Districts and Candidates in U.S. House Elections

15 Pages Posted: 13 Aug 2009 Last revised: 16 Oct 2009

See all articles by Eric McGhee

Eric McGhee

Public Policy Institute of California

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Date Written: 2009


Research on U.S. House elections has placed growing emphasis on the partisanship of the districts as an explanation for weak competition. Supporters of this account point to the growing number of districts whose underlying partisan complexion places them out of reach of one party, as well as to the increasing party loyalty of most voters and the growing correlation between district partisanship and the party of the incumbent holding the seat. While the competitiveness of House elections is an aggregate phenomenon - and thus influenced by both the marginal effects of important explanatory variables as well as their distributions - the research on this topic only considers marginal effects in the context of a multivariate model. This paper uses counterfactual analysis to factor in both marginal effects and distributions simultaneously. The results suggest that patterns of spending are by far the most important variable explaining the competitiveness of House elections. District partisanship, while more important than in the past, has had only modest effects.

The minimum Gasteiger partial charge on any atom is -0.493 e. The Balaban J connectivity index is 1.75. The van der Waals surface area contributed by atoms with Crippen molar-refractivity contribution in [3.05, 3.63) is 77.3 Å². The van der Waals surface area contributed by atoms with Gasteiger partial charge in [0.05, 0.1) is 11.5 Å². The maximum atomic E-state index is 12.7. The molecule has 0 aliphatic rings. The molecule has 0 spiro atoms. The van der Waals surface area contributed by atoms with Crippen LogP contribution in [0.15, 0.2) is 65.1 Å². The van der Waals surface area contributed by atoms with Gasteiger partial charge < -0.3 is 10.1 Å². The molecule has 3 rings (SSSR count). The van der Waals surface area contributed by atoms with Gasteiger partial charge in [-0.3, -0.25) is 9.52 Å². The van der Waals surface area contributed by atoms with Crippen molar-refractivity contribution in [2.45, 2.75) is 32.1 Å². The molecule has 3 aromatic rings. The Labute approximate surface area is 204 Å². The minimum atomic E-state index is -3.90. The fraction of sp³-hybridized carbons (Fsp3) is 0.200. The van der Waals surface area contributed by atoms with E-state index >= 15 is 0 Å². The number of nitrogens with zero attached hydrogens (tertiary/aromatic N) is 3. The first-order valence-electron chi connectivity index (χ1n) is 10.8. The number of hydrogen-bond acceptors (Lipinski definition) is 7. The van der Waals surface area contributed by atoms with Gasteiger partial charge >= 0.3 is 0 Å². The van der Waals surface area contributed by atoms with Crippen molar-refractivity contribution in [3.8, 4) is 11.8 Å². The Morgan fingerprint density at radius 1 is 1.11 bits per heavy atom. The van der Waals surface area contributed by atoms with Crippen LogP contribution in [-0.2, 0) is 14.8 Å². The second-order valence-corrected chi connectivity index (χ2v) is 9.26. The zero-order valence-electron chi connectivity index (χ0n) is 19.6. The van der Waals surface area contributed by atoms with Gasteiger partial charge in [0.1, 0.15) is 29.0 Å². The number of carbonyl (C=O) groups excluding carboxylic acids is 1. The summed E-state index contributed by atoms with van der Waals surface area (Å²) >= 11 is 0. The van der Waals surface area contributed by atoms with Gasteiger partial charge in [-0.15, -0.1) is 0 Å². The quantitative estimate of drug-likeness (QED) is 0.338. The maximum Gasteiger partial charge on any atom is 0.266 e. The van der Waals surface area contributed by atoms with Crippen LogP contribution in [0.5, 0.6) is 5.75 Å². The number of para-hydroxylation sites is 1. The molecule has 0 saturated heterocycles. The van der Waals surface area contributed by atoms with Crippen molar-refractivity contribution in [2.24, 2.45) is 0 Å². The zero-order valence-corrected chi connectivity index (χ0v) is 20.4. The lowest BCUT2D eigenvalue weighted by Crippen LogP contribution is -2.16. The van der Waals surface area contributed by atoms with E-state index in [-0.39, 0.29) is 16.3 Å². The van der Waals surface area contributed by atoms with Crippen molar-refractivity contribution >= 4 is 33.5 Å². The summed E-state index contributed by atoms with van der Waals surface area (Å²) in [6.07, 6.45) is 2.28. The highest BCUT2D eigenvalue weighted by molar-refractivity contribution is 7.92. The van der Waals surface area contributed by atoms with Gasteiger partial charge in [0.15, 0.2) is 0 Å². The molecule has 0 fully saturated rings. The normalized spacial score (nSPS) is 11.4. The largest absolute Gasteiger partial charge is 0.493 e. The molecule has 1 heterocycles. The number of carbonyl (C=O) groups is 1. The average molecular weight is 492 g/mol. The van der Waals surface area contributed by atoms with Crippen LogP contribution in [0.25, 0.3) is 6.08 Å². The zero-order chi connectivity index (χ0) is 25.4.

Keywords: elections, U.S. congress, responsiveness, competition, polarization

Suggested Citation

McGhee, Eric, Districts and Candidates in U.S. House Elections (2009). APSA 2009 Toronto Meeting Paper, Available at SSRN: https://ssrn.com/abstract=1451286

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